Before the song, I never talked about my sexual violation with any detail. Thirty years after the incident, when the song came out, I was applauded. But again, it wasn’t for me. It was liberating for my audience. I just felt like it was nothing but that it would be something that would liberate others. When I spoke about my own pain, the #MeToo and #TimesUp movement had not exploded onto the scene of popular culture yet. When these viral movements entered the public sphere, I looked at the uncovering of powerful people’s sexual abuse and felt a sense of connection. I couldn’t identify with the pain women feel in our misogynistic culture. I couldn’t identify with the daily calculations that they are forced to make in a society that routinely disregards their personhood (a culture men regularly participate in). But I could identify with the circumstances surrounding my abuse. I was a child. I didn’t know any better. I didn’t know what to do.
The sexual abuse was enough to create ripple effects of brokenness that I am still working to unravel. I also had to confront the pain of my physical abuse.
I knew instinctively that I should run. With every step, my heart raced faster. I knew this wasn’t a normal chase. I had mouthed off to my mother’s boyfriend, again. And he was over it. Black children know when adults are over it. They know when the circumstances have escalated. And as I ran, I knew I was in trouble. I’m not sure how I ended up on floor. Maybe I tripped down the stairs. Maybe in a fit of rage, he pushed me down. But the wind was knocked out of me long before my back met the carpet. And then, he was on top of me. His punches were relentless, an avalanche of fury. I couldn’t believe it was happening. "Mom...MOM HELP!” My thoughts transitioned into desperate screams. “I’m going to die right here.”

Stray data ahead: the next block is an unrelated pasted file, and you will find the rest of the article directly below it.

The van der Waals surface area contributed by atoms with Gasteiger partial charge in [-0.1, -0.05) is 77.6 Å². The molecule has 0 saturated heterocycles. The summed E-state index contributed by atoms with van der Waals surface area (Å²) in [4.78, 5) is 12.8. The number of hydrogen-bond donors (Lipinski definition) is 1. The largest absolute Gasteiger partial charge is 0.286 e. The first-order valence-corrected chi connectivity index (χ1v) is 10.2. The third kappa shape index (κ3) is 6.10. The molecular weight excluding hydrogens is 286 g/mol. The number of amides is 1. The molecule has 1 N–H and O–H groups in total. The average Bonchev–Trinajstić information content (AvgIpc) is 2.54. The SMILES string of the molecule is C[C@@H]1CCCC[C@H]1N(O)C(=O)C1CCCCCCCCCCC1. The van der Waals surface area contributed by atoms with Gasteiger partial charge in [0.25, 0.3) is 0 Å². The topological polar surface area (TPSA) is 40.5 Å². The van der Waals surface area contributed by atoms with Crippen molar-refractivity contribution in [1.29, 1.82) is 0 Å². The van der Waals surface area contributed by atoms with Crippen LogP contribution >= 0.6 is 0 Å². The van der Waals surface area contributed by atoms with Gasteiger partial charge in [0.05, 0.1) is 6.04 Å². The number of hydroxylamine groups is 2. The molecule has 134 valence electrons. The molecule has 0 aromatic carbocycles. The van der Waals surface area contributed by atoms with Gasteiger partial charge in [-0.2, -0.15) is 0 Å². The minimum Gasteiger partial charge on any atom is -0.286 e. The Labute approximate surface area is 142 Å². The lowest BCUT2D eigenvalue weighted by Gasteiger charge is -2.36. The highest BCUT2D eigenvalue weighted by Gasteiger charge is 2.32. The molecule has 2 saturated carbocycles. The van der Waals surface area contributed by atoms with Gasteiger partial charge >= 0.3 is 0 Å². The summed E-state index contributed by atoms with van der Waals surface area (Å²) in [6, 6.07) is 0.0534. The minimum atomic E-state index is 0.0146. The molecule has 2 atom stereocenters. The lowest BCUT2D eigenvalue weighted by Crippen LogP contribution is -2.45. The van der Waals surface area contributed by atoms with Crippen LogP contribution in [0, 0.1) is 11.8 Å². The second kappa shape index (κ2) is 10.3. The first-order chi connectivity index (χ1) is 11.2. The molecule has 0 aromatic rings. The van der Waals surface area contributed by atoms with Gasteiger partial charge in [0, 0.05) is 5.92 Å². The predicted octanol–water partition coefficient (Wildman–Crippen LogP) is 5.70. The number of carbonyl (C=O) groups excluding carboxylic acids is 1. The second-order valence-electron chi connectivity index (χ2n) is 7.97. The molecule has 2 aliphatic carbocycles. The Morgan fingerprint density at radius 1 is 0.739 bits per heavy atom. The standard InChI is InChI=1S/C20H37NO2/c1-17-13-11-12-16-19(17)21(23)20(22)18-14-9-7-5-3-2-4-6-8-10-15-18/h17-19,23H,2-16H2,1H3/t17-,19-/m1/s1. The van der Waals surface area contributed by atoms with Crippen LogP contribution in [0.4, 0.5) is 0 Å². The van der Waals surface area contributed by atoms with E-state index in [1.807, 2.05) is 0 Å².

My mother’s soft touch felt like sandpaper when she rubbed my scars. “I’m so sorry, baby.” I sat in a whimper as her hands massaged my bruised face. “How could you let him do this to me?!” That’s what I wanted to cry out, to slap her arm away and let out a scream. I felt especially deserted because I knew she loved me more than anyone else. More than my deadbeat father, more than the relative who sacrificed my childhood in favor of her sexual needs, more than people who liked my little rhymes at the lunch tables. She loved me, but she didn’t stop him.
I felt like my rights had been violated. Nobody said or did anything to prevent it. Does anyone really care? “This isn’t fair!” These days, I always perk up when my kids tell me “This isn’t fair!” I want to process that with them because, while I know that life isn’t fair, I don’t want them to ever feel like I did at their ages. Like they have no rights, no voice to appeal to those in power. That’s how every adult articulated their authority. “What rights do you got, huh? You pay bills around here? You’re just a kid. Shut your mouth!” In many ways, I saw Black parents mirror the message America spat to them. “Do you pay taxes? Are you a healthy contributor to society? Are you incarcerated? What rights do you have??” The trauma of systemic racism reached down through history to bring trauma to my door.
That wasn’t the only physical abuse incident I experienced either. Tempers would flare. Windows would break. Bodies would hit the floor. More than once I gripped the handle of the knife that sat under my bed to and stared at the door waiting for hell to burst into my room.
After he beat me, my mom separated from him for six months. And in that time I was excited for it to be just us. In a weird way, there was safety in our isolation. But half a year later, he showed up with a video game system and some weak words of apology. He complied, of course, to stay with her. My mom asked me me if he could come back. What am I supposed to say to that? I’m a kid. A ten year old shouldn’t make that call. Even if I don’t want it, I wanted her to be happy. I just wanted to get out. I lived on egg shells and plotted vengeance.